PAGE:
FRANKFURT - Unemployment in the 19 countries that use the euro fell to its lowest level in nearly a decade as the region extends its robust economic rebound after a crisis over too much debt.
The European Union's statistics agency Eurostat said Wednesday that the jobless rate fell to 8.5 per cent in February from 8.6 per cent the month before.
The proportion out of work is the lowest since December 2008, shortly after the bankruptcy of U.S. investment bank Lehman Brothers plunged the word into a financial crisis and many parts of the global economy, including the eurozone, into deep recessions.
The eurozone then struggled with a crisis over excessive government and bank debt in much of the period since, that at various times threatened to break up the currency union. With confidence low in many parts of the eurozone, notably Greece, the region endured years of sub-par growth and dangerously low inflation.
The fall in the rate came as number of jobless fell by 141,000 to 13.9 million. That's the first time the number of people unemployed in the eurozone has fallen below 14 million since January 2009.
While the economy is growing solidly, expanding by a decade-high rate of 2.5 per cent in 2017 and lowering unemployment from a peak of 12.1 per cent in 2013, inflation remains benign.
Consumer prices rose 1.4 per cent in the year to March, up from 1.1 per cent the month before, but below the European Central Bank's goal of just under 2 per cent.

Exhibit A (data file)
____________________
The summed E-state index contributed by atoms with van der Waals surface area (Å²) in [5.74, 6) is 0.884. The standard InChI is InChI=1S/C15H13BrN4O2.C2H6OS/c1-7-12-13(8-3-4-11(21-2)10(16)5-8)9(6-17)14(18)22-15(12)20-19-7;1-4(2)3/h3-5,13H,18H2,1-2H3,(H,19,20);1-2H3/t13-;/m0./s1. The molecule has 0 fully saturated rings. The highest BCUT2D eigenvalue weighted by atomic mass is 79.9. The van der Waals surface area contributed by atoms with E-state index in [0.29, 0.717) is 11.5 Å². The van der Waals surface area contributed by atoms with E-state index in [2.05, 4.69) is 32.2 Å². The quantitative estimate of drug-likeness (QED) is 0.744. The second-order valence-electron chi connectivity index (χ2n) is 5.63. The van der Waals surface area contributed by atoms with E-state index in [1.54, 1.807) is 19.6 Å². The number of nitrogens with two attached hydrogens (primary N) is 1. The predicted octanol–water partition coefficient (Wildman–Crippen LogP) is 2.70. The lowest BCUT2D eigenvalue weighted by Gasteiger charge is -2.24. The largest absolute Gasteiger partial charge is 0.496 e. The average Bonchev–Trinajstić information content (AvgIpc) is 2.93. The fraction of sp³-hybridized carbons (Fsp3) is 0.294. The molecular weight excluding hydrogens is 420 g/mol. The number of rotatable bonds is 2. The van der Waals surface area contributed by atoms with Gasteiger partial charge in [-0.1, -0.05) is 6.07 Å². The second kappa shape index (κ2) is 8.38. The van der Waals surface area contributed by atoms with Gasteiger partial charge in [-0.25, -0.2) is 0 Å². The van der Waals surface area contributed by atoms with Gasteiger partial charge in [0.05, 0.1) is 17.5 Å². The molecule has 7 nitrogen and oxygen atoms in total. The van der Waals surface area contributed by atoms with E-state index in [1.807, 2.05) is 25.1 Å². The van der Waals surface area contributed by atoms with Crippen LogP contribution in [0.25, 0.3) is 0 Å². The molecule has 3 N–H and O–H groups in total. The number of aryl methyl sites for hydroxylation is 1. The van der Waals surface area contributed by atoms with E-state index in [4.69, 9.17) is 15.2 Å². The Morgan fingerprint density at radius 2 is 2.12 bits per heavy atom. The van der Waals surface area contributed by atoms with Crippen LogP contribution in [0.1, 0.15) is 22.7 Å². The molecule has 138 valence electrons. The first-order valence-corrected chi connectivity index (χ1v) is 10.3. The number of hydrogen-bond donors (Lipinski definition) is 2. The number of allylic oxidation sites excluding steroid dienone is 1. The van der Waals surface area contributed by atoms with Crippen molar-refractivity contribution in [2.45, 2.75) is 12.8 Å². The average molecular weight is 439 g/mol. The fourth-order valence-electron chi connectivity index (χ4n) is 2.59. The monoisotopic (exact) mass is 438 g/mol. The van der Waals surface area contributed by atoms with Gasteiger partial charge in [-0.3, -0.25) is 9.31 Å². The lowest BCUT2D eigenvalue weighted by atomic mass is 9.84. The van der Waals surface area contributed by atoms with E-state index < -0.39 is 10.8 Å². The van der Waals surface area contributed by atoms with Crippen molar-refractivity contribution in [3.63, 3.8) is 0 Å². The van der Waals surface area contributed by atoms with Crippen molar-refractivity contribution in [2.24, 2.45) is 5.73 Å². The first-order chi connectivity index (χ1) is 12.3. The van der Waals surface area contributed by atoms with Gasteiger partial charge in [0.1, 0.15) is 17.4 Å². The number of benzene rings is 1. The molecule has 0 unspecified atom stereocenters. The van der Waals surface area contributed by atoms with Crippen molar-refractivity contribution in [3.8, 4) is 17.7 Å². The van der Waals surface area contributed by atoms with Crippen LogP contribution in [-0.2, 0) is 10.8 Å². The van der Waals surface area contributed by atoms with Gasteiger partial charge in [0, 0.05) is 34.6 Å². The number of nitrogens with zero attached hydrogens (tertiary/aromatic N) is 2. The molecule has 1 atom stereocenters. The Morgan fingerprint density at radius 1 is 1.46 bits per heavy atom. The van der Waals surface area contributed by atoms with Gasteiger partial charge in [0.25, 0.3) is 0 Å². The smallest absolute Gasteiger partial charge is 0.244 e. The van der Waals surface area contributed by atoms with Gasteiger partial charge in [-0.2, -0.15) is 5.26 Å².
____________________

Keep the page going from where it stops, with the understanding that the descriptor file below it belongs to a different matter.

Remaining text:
Analysts said the headline figure was likely boosted by a calendar effect, since Easter fell in March this year. That likely led to an acceleration of inflation in some items, such as air fares and package vacations.
Perhaps of concern to policymakers at the European Central Bank, Eurostat found that core inflation, which excludes volatile food and fuel prices, remained stubbornly low at 1.0 per cent. That suggests that underlying inflation pressures emanating from such things as wage increases remain muted.
ECB President Mario Draghi has sought to explain the failure of wages to pick up substantially to the recent era of low interest rates and too-low inflation. They, he says, may have been "internalized" by wage negotiators, many of whom may also have been focused more on job retention than on securing higher pay.
To get inflation towards its goal, the ECB has slashed interest rates, including its main one to zero, and used monthly bond purchases to pump newly printed money into the economy.
The central bank for the eurozone says the purchases will continue at the pace of 30 billion euros ($37 billion) per month at least through September. Analysts think the bank will then halt or phase out the purchases over ensuing months.
The ECB is predicting a pick-up in inflation over coming months as lower unemployment starts to work itself through the eurozone.
Economist Jessica Hinds at Capital Economics said there is "still plenty of slack in the labour market" with high jobless rates of 16.1 per cent in Spain, 10.9 per cent in Italy and 8.9 per cent in France.
"Core inflation remained weak in March, so the bank will continue to stress its patient and persistent approach to monetary policy normalization," she said.